Photo by Aaron Babcock
Nebraska Football

Huskers Preparing for New Team, Same Scheme

September 12, 2017
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With the page turning on the Oregon game, the Huskers are setting their sights on Northern Illinois, the third-straight spread offense they’ll face to begin the season.

When defensive coordinator Bob Diaco met with media members after Tuesday’s practice, he admitted that he was a little surprised to see “more of the same” on tape of the Huskies’ offense.

“This is 53-and-a-third, this is the race for space, this is ‘find the guy with the ball,’ misdirection and shifts, trades and motions,” Diaco said. “It’s attack dive, alley and force on every down. It’s really very little difference.”

The fact that the Huskers are preparing for potentially two different Northern Illinois quarterbacks doesn’t change that either. Through the beginning of the season, redshirt sophomore Daniel Santacaternia and redshirt junior Ryan Graham have both seen time at quarterback for the Huskies. But regardless of who’s calling the shots, Diaco said the offense doesn’t change much.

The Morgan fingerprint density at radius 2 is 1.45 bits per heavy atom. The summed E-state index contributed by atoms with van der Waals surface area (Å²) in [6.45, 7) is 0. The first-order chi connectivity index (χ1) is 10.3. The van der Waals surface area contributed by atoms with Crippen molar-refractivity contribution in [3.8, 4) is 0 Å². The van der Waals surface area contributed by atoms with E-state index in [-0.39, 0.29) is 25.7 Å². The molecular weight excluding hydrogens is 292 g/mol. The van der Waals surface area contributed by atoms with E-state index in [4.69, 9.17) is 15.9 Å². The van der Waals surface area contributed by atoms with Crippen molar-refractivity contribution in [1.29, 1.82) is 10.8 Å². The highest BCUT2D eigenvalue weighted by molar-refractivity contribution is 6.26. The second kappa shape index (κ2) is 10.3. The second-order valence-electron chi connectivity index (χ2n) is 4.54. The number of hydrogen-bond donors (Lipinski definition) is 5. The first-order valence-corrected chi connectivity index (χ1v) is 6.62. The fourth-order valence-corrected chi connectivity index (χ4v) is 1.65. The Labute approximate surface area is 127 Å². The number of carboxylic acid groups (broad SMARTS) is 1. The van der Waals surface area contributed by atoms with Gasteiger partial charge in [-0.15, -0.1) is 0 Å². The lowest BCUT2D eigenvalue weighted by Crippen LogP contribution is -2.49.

“They’re actually very similar guys,” he said. “They’re similar physically – about the same height, about the same weight – and the offense doesn’t seem to change at all based on one or the other. They both run that offense and manage it really well.”

The Huskies are 1-1, coming off a 38-10 victory over Eastern Illinois, and Diaco knows his defense will need to be ready to go from the jump, or the offense can get rolling like it did with the Ducks. When Saturday’s game wrapped up and the team got home, Diaco made two different cut-ups of the film, one called “plays that cause losing,’ and the other called “the fight for every inch.”

“By the time I got done making the cut-up,” he said, “most of the plays on the one cut-up – I didn’t intend them to be that way but – most of them were from the first half and then most of the plays for the second cut-up were from the second half.”